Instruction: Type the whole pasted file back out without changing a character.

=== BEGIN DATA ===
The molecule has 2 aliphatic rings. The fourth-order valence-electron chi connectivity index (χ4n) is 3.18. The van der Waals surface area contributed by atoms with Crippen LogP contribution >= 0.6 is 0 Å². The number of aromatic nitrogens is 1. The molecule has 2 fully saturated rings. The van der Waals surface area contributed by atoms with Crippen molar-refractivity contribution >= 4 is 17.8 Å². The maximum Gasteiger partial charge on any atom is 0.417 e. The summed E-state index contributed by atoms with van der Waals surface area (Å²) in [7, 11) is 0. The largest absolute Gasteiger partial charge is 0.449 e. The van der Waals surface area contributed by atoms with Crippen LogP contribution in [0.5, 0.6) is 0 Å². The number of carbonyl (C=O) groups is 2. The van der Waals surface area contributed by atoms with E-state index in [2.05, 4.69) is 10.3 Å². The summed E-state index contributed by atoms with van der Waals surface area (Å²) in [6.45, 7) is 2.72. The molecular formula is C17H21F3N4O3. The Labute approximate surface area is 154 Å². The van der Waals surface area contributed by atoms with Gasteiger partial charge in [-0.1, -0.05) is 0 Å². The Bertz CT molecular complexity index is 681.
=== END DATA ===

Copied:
The molecule has 2 aliphatic rings. The fourth-order valence-electron chi connectivity index (χ4n) is 3.18. The van der Waals surface area contributed by atoms with Crippen LogP contribution >= 0.6 is 0 Å². The number of aromatic nitrogens is 1. The molecule has 2 fully saturated rings. The van der Waals surface area contributed by atoms with Crippen molar-refractivity contribution >= 4 is 17.8 Å². The maximum Gasteiger partial charge on any atom is 0.417 e. The summed E-state index contributed by atoms with van der Waals surface area (Å²) in [7, 11) is 0. The largest absolute Gasteiger partial charge is 0.449 e. The van der Waals surface area contributed by atoms with Crippen LogP contribution in [0.5, 0.6) is 0 Å². The number of carbonyl (C=O) groups is 2. The van der Waals surface area contributed by atoms with E-state index in [2.05, 4.69) is 10.3 Å². The summed E-state index contributed by atoms with van der Waals surface area (Å²) in [6.45, 7) is 2.72. The molecular formula is C17H21F3N4O3. The Labute approximate surface area is 154 Å². The van der Waals surface area contributed by atoms with Gasteiger partial charge in [-0.1, -0.05) is 0 Å². The Bertz CT molecular complexity index is 681.